Record Labels Are Willing to Settle ‘Repeat Infringer’ Case with ISP

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The major record labels are willing to settle their 'piracy' lawsuit with Internet provider Grande Communications. The RIAA members made an offer two months ago but the ISP says it requires more time for a thorough response. If the sides fail to reach an agreement, the labels promise to continue their "vigorous prosecution."

Last year several major record labels, represented by the RIAA, filed a lawsuit against ISP Grande Communications accusing it of turning a blind eye to pirating subscribers.

According to the labels, the Internet provider knew that some of its subscribers were frequently distributing copyrighted material, but failed to take any meaningful action in response.

Grande refuted the accusations and filed a motion to dismiss the case. The ISP partially succeeded as the claims against its management company Patriot were dropped. The same was true for the vicarious infringement allegations, as the court saw no evidence that the ISP had a direct financial interest in the infringing activity.

The labels disagreed, however, and were not ready to let any claims go. In May they submitted a motion for leave to file an amended complaint including new evidence obtained during discovery. Among other things, they argued that Grande willingly kept pirating subscribers abroad, to generate more revenue.

While both sides were going head to head in court, the labels also attempted a peace offering. Court documents submitted this week show that the record labels offered a settlement agreement to the ISP two months ago.

Per the court’s scheduling order, Grande was required to respond to the offer within a month, but thus far a response has yet to come in. In a new status report submitted his week, the labels say they are still open to a settlement.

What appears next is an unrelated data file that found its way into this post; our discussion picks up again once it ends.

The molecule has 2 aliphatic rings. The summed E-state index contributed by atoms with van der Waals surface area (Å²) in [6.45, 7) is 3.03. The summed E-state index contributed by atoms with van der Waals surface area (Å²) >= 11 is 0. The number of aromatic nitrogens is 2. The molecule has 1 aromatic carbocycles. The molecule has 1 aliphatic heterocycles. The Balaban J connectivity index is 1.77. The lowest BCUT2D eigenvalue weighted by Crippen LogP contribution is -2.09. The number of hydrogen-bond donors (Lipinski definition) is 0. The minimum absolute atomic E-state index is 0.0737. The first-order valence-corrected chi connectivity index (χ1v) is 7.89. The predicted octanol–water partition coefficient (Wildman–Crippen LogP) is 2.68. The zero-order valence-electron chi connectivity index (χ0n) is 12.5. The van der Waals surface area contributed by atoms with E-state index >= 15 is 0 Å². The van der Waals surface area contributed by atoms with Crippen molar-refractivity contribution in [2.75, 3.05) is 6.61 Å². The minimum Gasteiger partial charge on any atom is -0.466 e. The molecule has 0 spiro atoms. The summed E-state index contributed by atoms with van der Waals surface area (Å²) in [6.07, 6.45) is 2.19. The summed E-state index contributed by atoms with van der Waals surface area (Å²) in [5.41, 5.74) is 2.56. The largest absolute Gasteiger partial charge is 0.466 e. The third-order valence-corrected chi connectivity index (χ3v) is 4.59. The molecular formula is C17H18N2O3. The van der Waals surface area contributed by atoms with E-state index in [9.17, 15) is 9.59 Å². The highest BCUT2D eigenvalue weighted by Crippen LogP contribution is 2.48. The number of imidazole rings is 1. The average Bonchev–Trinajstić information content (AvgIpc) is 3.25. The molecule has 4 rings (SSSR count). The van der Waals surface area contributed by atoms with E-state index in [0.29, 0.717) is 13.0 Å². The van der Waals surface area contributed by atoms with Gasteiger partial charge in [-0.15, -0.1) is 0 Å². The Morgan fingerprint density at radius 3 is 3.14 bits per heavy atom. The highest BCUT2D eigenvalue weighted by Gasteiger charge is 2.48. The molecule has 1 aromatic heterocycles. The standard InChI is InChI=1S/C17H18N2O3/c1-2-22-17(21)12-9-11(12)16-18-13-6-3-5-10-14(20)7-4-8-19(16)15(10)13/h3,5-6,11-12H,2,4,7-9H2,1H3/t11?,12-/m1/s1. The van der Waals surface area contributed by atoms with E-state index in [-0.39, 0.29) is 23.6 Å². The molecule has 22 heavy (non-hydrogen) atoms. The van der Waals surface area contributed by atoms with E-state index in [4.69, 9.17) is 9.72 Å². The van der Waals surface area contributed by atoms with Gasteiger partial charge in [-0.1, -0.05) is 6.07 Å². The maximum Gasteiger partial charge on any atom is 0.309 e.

“Plaintiffs remain ready and willing to participate in a meaningful attempt to resolve the case without further litigation, including through a mediation, which Plaintiffs previously proposed to Grande and Patriot Media Consulting, LLC,” the labels write.

“Otherwise, if Grande and Patriot have no interest in discussing settlement, Plaintiffs will continue vigorous prosecution of this case to recover damages for Grande’s and Patriot’s extensive and harmful infringement of Plaintiffs’ copyrighted sound recordings.”

The details of the settlement offer remain unknown, but it’s likely that they will come at a cost for the ISP. Grande’s attorney informed the labels that more time was needed to prepare a thorough response, something the company also told the court this week.

“Due to the nature of Plaintiffs’ written offer of settlement, Grande notified Plaintiffs that it would require additional time to prepare and transmit its official written response.” Grande’s attorney notes.

The ISP now expects to have its response to the settlement offer ready next week. Given that it took nearly two months to reply, this will likely be more complex than a simple yes or no.

The record labels’ letter is available here (pdf), and Grande’s response can be found here (pdf).

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